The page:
Don’t assume that your responsibilities to your residency will be absolved when you are away for an interview. Regardless of the number of days missed for interviews, residents should expect to be held accountable for their residency expectations during this time. That’s not to say that you should cancel interviews or that special accommodations cannot be made for extra days away from the residency. The best way to address missed days is to keep open and upfront communication with your residency program director and your preceptors during this time. It is likely that they will know how many positions you have applied for because you may be asking them for recommendations, but be forthcoming with interview dates and travel plans as soon as possible. Adjustments may need to be made to make up presentations or activities after a rotation has ended. Topic discussions may be concentrated during specific times during rotations to maximize learning with limited days on rotation. Additional activities may be necessary if significant patient care time is missed, but the resident’s learning experience should not be impacted by excessive absences.

Keep in mind when scheduling interviews that middle-of-the-week dates will require more time off for travel but may not be avoidable. Be sure to maintain an up-to-date agenda during this time, and always inform the organizer of any meetings or presentations you will miss. Try to reschedule to keep your original commitments and work with colleagues to help cover any duties you have scheduled such as precepting students, teaching classes, or maintaining operational responsibilities. These things can often be easily addressed in advance, but will reflect extremely poorly on you if forgotten.

Managing PGY2 Candidate Interviews at Your Program

Regardless of your role in these interviews—dinner host, tour guide, or planned one-on-one interview—do not discount their importance. Even though you may be leaving in a few short months, do not forget that the candidate who matches will graduate from the same program you did. You should have pride in your program and work to ensure that the candidate who will replace you is the best fit for your program.

These interviews can also take a significant amount of time from your day depending on your interview responsibilities, which you should consider while managing your to-do list for that day. It can also be very exhausting to be consistently “on” if you are with the candidate for long periods of time throughout the day. It is crucial to be as engaged during the last few minutes while walking them out as you were in the morning when they first stepped foot in the building. Your excitement and professionalism will leave an impression with the candidate, and you want that impression to be that you are prompt, cordial, respectful of them, and proud to be graduating from your program.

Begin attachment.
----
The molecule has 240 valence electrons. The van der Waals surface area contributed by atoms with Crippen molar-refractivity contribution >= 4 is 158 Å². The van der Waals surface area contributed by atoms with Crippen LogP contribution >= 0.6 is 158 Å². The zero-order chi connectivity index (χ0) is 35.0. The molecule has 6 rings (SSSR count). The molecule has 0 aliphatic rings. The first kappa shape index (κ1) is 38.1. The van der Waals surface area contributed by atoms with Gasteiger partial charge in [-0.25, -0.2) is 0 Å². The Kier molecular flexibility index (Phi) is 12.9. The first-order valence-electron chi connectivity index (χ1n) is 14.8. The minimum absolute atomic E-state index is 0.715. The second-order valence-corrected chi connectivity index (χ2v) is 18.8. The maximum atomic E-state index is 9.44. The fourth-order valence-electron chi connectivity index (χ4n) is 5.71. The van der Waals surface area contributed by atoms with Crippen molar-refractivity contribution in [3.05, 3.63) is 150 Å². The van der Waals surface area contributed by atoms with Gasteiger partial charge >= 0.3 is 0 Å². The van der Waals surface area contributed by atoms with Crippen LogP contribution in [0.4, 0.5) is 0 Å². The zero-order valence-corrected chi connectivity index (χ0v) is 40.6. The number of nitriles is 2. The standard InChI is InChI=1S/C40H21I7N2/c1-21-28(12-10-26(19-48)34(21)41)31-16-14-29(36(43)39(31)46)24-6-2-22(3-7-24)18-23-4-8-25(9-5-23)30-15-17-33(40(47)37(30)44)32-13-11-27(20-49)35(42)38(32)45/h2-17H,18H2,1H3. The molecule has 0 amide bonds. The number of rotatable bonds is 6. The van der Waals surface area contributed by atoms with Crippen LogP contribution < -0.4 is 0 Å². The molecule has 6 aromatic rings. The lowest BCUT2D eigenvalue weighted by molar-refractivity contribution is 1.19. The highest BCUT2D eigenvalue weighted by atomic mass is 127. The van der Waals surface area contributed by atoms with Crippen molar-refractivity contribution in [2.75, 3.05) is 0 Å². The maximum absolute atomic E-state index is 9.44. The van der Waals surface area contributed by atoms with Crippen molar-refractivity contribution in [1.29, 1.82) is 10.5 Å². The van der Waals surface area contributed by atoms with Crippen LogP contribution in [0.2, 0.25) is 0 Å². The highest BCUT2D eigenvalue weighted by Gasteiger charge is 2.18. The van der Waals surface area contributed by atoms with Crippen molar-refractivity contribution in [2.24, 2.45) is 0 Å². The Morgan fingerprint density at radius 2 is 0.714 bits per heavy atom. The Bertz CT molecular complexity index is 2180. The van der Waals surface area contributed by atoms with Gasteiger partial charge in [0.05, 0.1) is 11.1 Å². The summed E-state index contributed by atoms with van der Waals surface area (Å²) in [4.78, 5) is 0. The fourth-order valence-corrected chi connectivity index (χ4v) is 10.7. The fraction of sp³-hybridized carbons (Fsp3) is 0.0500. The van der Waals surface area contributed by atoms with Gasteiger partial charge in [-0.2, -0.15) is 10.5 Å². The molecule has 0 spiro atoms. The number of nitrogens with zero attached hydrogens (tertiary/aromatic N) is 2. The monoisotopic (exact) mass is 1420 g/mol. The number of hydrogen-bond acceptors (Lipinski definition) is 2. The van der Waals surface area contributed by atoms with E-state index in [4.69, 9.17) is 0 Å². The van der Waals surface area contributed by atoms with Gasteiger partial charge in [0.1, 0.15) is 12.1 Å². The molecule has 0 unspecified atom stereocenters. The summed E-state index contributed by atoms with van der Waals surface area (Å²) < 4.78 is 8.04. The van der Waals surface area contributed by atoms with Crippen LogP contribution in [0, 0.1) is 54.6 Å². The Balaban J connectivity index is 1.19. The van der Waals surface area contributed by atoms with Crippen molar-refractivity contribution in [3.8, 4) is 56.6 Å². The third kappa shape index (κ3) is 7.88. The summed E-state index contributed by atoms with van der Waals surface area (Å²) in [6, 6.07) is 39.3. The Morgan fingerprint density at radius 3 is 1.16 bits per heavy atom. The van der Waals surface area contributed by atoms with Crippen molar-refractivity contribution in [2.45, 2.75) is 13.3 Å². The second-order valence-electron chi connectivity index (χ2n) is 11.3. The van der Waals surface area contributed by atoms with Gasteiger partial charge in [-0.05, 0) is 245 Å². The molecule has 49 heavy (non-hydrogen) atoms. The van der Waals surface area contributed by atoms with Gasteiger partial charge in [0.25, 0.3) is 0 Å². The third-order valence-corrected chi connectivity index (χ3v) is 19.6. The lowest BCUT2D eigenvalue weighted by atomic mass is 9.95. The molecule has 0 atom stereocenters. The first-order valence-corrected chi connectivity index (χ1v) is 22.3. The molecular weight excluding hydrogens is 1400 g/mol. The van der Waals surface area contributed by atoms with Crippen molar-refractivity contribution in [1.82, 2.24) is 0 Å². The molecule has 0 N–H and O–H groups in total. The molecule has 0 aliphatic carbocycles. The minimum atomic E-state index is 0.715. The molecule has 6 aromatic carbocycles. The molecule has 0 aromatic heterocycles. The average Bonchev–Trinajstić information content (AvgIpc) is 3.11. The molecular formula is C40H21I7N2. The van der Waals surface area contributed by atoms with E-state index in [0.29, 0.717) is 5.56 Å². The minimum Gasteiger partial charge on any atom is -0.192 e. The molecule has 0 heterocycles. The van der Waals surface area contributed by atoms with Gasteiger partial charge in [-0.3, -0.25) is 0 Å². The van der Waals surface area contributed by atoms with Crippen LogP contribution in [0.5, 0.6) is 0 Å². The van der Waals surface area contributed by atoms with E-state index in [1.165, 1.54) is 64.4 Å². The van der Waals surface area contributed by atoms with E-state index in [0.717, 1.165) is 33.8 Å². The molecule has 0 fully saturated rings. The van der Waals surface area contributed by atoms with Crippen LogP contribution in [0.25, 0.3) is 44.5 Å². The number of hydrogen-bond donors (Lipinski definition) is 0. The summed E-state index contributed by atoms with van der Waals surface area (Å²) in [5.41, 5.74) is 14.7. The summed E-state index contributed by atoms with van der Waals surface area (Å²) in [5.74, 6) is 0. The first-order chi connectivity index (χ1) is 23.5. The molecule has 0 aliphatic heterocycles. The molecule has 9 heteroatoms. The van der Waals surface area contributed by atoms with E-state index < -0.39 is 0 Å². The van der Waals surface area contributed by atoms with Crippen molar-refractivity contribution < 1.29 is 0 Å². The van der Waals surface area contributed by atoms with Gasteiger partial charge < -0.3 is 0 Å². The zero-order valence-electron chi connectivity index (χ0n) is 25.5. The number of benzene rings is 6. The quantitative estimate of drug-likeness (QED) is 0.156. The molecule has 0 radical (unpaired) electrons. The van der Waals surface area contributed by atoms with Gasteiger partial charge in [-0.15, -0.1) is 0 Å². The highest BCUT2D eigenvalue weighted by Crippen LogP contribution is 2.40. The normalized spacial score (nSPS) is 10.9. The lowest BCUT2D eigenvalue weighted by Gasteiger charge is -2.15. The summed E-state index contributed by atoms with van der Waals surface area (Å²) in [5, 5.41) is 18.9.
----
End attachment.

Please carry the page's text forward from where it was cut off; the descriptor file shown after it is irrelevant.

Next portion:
Be prepared with three or four questions to ask each candidate so that you have an equal basis on which to compare. Remember to take notes of their responses, questions they asked you, and your impression. You will be surprised by how many faces you will see during these months, and you will need your notes to jog your memory come rank time. Don’t be surprised if you don’t get to all of your questions because the candidate may be prepared with a continuous stream of his or her own questions for you. Almost everyone will advise them to talk to the current resident. You are in the midst of the program they are interested in and the most relatable source of information. Be sure to be truthful but keep in mind that this is not the time to vent your frustrations. You represent your institution and your pro- gram. It is appropriate to talk about recommendations for improvements, but complaining or trash-talking will only reflect poorly on you.

In summary, this time will be very busy and will require oncology residents to continually switch gears and refocus from interviewer to interviewee. Always be mindful of the situation you are in and maintain a professional attitude. Through all the stress and commotion, this is also an extremely exciting time with big changes and opportunities on the horizon. Explore every option, keep an open mind, and stay excited about the novelty of new people, cities, and jobs. You have worked hard to get to this point. Be proud of your accomplishments!